“Customers are much more likely to accept highly automated and fully autonomous vehicles if the car reacts in the same way as the driver,” Wolfgang Epple, director of research and technology for Jaguar Land Rover, said in a statement. “By understanding and measuring positive driving behaviors, we can ensure that an autonomous Jaguar of Land Rover of the future will not simply perform a robotic function.” [Photos: The Robotic Evolution of Self-Driving Cars].

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Feb 10, 2016

Wirelessly supplying power to brain

Posted by in categories: computing, electronics, engineering, neuroscience

Human and animal movements generate slight neural signals from their brain cells. These signals obtained using a neural interface are essential for realizing brain-machine interfaces (BMI). Such neural recording systems using wires to connect the implanted device to an external device can cause infections through the opening in the skull. One method of solving this issue is to develop a wireless neural interface that is fully implantable on the brain.

However, the neural interface implanted on the brain surface should be of small size and minimally invasive. Furthermore, it requires the integration of a power source, antenna for wireless communication, and many functional circuits.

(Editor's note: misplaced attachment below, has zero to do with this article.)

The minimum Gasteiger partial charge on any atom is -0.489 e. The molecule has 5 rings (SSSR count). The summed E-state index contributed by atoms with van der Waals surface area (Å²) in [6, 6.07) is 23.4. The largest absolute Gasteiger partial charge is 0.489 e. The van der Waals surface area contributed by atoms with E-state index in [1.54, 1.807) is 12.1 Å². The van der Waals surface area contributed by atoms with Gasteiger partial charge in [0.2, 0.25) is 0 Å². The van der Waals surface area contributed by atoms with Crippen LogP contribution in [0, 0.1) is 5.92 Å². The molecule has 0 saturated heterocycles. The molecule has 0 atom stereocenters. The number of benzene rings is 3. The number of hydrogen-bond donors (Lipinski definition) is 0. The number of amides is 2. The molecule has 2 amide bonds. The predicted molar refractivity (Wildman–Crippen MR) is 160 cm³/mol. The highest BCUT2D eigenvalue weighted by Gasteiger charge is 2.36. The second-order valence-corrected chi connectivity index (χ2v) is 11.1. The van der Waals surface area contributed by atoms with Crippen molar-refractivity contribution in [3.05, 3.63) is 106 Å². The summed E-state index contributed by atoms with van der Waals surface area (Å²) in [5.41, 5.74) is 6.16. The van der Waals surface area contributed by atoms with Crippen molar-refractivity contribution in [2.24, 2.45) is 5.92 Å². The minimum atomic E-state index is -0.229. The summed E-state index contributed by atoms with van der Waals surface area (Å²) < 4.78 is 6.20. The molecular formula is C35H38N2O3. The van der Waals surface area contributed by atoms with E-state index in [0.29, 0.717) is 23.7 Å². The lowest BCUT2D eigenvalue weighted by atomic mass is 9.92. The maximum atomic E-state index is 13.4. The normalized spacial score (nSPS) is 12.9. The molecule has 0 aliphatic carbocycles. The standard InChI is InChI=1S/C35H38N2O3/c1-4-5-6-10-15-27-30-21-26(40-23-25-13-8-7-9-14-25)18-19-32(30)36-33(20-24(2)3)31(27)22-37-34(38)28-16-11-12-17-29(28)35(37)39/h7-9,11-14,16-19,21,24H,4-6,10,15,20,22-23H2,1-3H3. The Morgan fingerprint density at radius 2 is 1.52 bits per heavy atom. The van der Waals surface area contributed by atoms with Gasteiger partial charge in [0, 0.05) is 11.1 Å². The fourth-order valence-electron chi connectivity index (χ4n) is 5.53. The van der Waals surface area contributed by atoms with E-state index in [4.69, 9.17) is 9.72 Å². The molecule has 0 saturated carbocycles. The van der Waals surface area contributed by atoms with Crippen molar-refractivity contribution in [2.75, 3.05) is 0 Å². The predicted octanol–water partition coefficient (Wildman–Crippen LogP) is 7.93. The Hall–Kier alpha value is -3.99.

Now, a research team at the Department of Electrical and Electronic Information Engineering at Toyohashi University of Technology has developed a wafer-level packaging technique to integrate a silicon large-scale integration (LSI) chip in a very thin film of a thickness 10 µm (Sensors, “Co-design method and wafer-level packaging technique of thin-film flexible antenna and silicon CMOS rectifier chips for wireless-powered neural interface systems”).

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Feb 10, 2016

Announcing the Google Internet of Things (IoT) Technology Research Award Pilot — By Vint Cerf | Google Research Blog

Posted by in category: internet


“Over the past year, Google engineers have experimented and developed a set of building blocks for the Internet of Things - an ecosystem of connected devices, services and “things” that promises direct and efficient support of one’s daily life. While there has been significant progress in this field, there remain significant challenges in terms of (1) interoperability and a standardized modular systems architecture, (2) privacy, security and user safety, as well as (3) how users interact with, manage and control an ensemble of devices in this connected environment.

It is in this context that we are happy to invite university researchers1 to participate in the Internet of Things (IoT) Technology Research Award Pilot.”

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Feb 10, 2016

These amazing vintage posters make outer space look like your next holiday destination — By Jeff Parsons | Mirror

Posted by in category: space travel


“Produced by the Jet Propulsion Lab at NASA, these gloriously retro space posters make a trip to the stars look like a holiday”

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Feb 10, 2016

BioStamp Research Connect™

Posted by in category: futurism

Built from the ground up with researchers in mind, the BioStampRC™ system is the simplest way to gather complex physiological data.